Turner manages to redeem himself towards the end of Tape Deck Heart with the dark droning of ‘Broken Piano’, which provides an interesting production-heavy alternative to the trusty four-chord formula, if nothing else.
This reviewer’s had myriad reasons to steer clear of Frank Turner. All of those involve various songs/records/gigs of his being ruined by the memory of some terrible person or another. In the interest of adulthood, I am now choosing to black out those blotches on memory in order to recover a love once lost.
‘Recovery’ being the key word, and – incidentally – the opening track, one that couldn’t have come at a more pressing time (for those in the southern hemisphere at least). Shit is turning cold and depressing. Relationships are crumbling. Your housemate is dating your most recent soul-destroying crush and she gives zero fucks etc, etc. Welcome to the hell on earth that is winter.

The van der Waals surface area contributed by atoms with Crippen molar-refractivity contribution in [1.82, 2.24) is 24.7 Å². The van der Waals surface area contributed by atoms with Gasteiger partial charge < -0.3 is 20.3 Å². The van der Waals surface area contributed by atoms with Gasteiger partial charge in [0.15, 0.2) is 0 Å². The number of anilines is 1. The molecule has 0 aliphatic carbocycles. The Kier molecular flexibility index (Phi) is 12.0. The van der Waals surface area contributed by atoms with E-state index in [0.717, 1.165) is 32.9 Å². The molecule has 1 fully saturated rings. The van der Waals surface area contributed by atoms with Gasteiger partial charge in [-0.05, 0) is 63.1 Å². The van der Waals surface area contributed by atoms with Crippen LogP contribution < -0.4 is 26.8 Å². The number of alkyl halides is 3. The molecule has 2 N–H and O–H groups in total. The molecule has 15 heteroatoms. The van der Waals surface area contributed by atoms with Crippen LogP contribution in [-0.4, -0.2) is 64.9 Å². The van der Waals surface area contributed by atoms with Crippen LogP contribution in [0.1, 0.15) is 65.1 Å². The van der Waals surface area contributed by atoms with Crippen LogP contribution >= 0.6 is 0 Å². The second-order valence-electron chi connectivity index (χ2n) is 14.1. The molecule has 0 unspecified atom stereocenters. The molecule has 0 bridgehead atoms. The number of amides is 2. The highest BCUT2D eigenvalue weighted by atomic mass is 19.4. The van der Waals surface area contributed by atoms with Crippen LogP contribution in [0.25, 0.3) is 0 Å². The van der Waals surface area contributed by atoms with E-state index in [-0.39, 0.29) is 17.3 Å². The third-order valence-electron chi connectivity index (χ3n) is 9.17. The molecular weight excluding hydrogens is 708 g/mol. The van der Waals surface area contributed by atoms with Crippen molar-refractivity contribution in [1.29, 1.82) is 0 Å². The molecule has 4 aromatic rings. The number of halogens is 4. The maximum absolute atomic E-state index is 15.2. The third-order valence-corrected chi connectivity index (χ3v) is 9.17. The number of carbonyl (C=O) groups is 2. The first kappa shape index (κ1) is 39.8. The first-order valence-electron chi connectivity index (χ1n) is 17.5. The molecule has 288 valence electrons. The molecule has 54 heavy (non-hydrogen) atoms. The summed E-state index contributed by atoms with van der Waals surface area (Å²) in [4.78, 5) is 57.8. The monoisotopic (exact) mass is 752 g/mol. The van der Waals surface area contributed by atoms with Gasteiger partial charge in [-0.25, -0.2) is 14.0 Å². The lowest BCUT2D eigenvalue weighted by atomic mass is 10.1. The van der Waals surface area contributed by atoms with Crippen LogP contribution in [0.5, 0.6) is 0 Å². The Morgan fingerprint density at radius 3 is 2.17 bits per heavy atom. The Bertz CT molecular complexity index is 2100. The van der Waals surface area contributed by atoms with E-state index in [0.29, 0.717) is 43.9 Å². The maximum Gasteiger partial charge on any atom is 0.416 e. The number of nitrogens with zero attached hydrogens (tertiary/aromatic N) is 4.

But don’t get too down, Tape Deck Heart –Turner’s third offering since England Keep My Bones ushered him into the auditory clutter that is mainstream radio in 2011, and record number ten in total – is going to guide you through this difficult time. Anyone with a tape deck heart will appreciate the painfully positive pop gem ‘The Way I Tend To Be’, a throwback to Turner’s (very) early folk strummings, only to be tossed back into their tumultuous teens with angsty folk punk anthem ‘Plain Sailing Weather’.
The middle-bracket is somewhat underwhelming – just your standard selection of acoustic balladry and self-indulgent whinings, interjected with ‘Four Simple Words’, which sounds like a Million Dead song re-worked (badly).
** 1/2 out of five stars
BY JESS SHULMAN
Tape Deck Heart is out now on Xtra Mile.